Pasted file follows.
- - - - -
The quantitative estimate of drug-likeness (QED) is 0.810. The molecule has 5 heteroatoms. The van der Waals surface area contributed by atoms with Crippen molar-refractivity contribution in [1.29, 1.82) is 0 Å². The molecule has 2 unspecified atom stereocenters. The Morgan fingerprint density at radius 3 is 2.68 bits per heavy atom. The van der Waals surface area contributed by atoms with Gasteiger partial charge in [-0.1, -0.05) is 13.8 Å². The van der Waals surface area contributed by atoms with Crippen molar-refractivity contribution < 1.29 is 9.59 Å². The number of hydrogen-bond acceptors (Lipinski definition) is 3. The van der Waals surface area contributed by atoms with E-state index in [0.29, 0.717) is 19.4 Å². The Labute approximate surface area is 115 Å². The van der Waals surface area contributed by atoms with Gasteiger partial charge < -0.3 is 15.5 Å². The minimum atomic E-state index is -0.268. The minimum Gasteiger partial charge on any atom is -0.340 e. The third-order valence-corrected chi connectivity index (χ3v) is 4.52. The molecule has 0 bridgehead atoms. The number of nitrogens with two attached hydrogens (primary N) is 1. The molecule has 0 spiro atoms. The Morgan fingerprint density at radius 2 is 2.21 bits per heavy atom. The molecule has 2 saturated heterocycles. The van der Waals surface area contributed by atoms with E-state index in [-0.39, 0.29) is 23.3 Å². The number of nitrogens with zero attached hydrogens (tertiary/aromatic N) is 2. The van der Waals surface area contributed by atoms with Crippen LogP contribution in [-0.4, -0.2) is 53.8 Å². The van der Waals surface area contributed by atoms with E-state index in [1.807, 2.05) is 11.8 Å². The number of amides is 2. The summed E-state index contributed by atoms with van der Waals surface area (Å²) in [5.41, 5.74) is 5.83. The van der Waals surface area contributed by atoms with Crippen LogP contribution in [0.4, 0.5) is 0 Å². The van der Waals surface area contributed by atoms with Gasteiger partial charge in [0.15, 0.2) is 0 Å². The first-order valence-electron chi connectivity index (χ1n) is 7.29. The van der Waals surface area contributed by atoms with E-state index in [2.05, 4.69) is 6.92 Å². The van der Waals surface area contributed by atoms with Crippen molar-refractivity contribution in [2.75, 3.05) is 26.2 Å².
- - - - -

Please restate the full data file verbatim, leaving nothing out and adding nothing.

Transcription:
The quantitative estimate of drug-likeness (QED) is 0.810. The molecule has 5 heteroatoms. The van der Waals surface area contributed by atoms with Crippen molar-refractivity contribution in [1.29, 1.82) is 0 Å². The molecule has 2 unspecified atom stereocenters. The Morgan fingerprint density at radius 3 is 2.68 bits per heavy atom. The van der Waals surface area contributed by atoms with Gasteiger partial charge in [-0.1, -0.05) is 13.8 Å². The van der Waals surface area contributed by atoms with Crippen molar-refractivity contribution < 1.29 is 9.59 Å². The number of hydrogen-bond acceptors (Lipinski definition) is 3. The van der Waals surface area contributed by atoms with E-state index in [0.29, 0.717) is 19.4 Å². The Labute approximate surface area is 115 Å². The van der Waals surface area contributed by atoms with Gasteiger partial charge < -0.3 is 15.5 Å². The minimum atomic E-state index is -0.268. The minimum Gasteiger partial charge on any atom is -0.340 e. The third-order valence-corrected chi connectivity index (χ3v) is 4.52. The molecule has 0 bridgehead atoms. The number of nitrogens with two attached hydrogens (primary N) is 1. The molecule has 0 spiro atoms. The Morgan fingerprint density at radius 2 is 2.21 bits per heavy atom. The molecule has 2 saturated heterocycles. The van der Waals surface area contributed by atoms with E-state index in [-0.39, 0.29) is 23.3 Å². The number of nitrogens with zero attached hydrogens (tertiary/aromatic N) is 2. The van der Waals surface area contributed by atoms with Crippen LogP contribution in [-0.4, -0.2) is 53.8 Å². The van der Waals surface area contributed by atoms with E-state index in [1.807, 2.05) is 11.8 Å². The number of amides is 2. The summed E-state index contributed by atoms with van der Waals surface area (Å²) in [5.41, 5.74) is 5.83. The van der Waals surface area contributed by atoms with Crippen LogP contribution in [0.4, 0.5) is 0 Å². The van der Waals surface area contributed by atoms with Gasteiger partial charge in [0.15, 0.2) is 0 Å². The first-order valence-electron chi connectivity index (χ1n) is 7.29. The van der Waals surface area contributed by atoms with E-state index in [2.05, 4.69) is 6.92 Å². The van der Waals surface area contributed by atoms with Crippen molar-refractivity contribution in [2.75, 3.05) is 26.2 Å².